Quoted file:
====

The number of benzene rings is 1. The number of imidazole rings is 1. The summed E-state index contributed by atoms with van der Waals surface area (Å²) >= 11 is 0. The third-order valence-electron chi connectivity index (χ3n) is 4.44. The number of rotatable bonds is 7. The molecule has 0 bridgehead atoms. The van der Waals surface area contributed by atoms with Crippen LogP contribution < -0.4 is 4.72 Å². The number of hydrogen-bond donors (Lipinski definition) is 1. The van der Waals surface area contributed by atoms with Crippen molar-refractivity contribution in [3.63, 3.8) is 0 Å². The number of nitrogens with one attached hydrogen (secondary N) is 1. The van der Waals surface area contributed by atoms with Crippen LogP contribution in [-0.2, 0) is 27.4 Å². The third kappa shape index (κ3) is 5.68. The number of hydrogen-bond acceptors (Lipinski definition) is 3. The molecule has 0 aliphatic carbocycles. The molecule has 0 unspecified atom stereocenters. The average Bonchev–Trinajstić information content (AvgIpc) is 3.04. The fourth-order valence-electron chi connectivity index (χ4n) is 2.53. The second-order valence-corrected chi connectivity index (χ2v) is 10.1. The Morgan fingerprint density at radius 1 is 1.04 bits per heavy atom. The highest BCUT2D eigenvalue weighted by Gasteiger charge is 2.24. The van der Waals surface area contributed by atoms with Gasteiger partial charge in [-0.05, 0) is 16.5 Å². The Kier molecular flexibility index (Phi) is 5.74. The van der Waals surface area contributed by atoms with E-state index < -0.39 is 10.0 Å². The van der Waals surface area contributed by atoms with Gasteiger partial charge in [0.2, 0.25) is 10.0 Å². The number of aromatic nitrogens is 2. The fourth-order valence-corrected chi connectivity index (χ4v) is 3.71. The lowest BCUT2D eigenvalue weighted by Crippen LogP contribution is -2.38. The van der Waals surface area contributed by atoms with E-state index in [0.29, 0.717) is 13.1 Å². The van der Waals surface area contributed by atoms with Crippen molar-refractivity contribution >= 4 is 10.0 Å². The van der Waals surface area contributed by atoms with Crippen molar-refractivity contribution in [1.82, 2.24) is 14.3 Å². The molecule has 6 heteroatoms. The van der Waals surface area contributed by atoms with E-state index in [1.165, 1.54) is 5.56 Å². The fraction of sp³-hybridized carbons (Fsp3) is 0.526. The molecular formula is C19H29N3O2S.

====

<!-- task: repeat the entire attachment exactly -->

The number of benzene rings is 1. The number of imidazole rings is 1. The summed E-state index contributed by atoms with van der Waals surface area (Å²) >= 11 is 0. The third-order valence-electron chi connectivity index (χ3n) is 4.44. The number of rotatable bonds is 7. The molecule has 0 bridgehead atoms. The van der Waals surface area contributed by atoms with Crippen LogP contribution < -0.4 is 4.72 Å². The number of hydrogen-bond donors (Lipinski definition) is 1. The van der Waals surface area contributed by atoms with Crippen molar-refractivity contribution in [3.63, 3.8) is 0 Å². The number of nitrogens with one attached hydrogen (secondary N) is 1. The van der Waals surface area contributed by atoms with Crippen LogP contribution in [-0.2, 0) is 27.4 Å². The third kappa shape index (κ3) is 5.68. The number of hydrogen-bond acceptors (Lipinski definition) is 3. The molecule has 0 aliphatic carbocycles. The molecule has 0 unspecified atom stereocenters. The average Bonchev–Trinajstić information content (AvgIpc) is 3.04. The fourth-order valence-electron chi connectivity index (χ4n) is 2.53. The second-order valence-corrected chi connectivity index (χ2v) is 10.1. The Morgan fingerprint density at radius 1 is 1.04 bits per heavy atom. The highest BCUT2D eigenvalue weighted by Gasteiger charge is 2.24. The van der Waals surface area contributed by atoms with Gasteiger partial charge in [-0.05, 0) is 16.5 Å². The Kier molecular flexibility index (Phi) is 5.74. The van der Waals surface area contributed by atoms with E-state index < -0.39 is 10.0 Å². The van der Waals surface area contributed by atoms with Gasteiger partial charge in [0.2, 0.25) is 10.0 Å². The number of aromatic nitrogens is 2. The fourth-order valence-corrected chi connectivity index (χ4v) is 3.71. The lowest BCUT2D eigenvalue weighted by Crippen LogP contribution is -2.38. The van der Waals surface area contributed by atoms with E-state index in [0.29, 0.717) is 13.1 Å². The van der Waals surface area contributed by atoms with Crippen molar-refractivity contribution >= 4 is 10.0 Å². The van der Waals surface area contributed by atoms with Crippen molar-refractivity contribution in [1.82, 2.24) is 14.3 Å². The molecule has 6 heteroatoms. The van der Waals surface area contributed by atoms with E-state index in [1.165, 1.54) is 5.56 Å². The fraction of sp³-hybridized carbons (Fsp3) is 0.526. The molecular formula is C19H29N3O2S.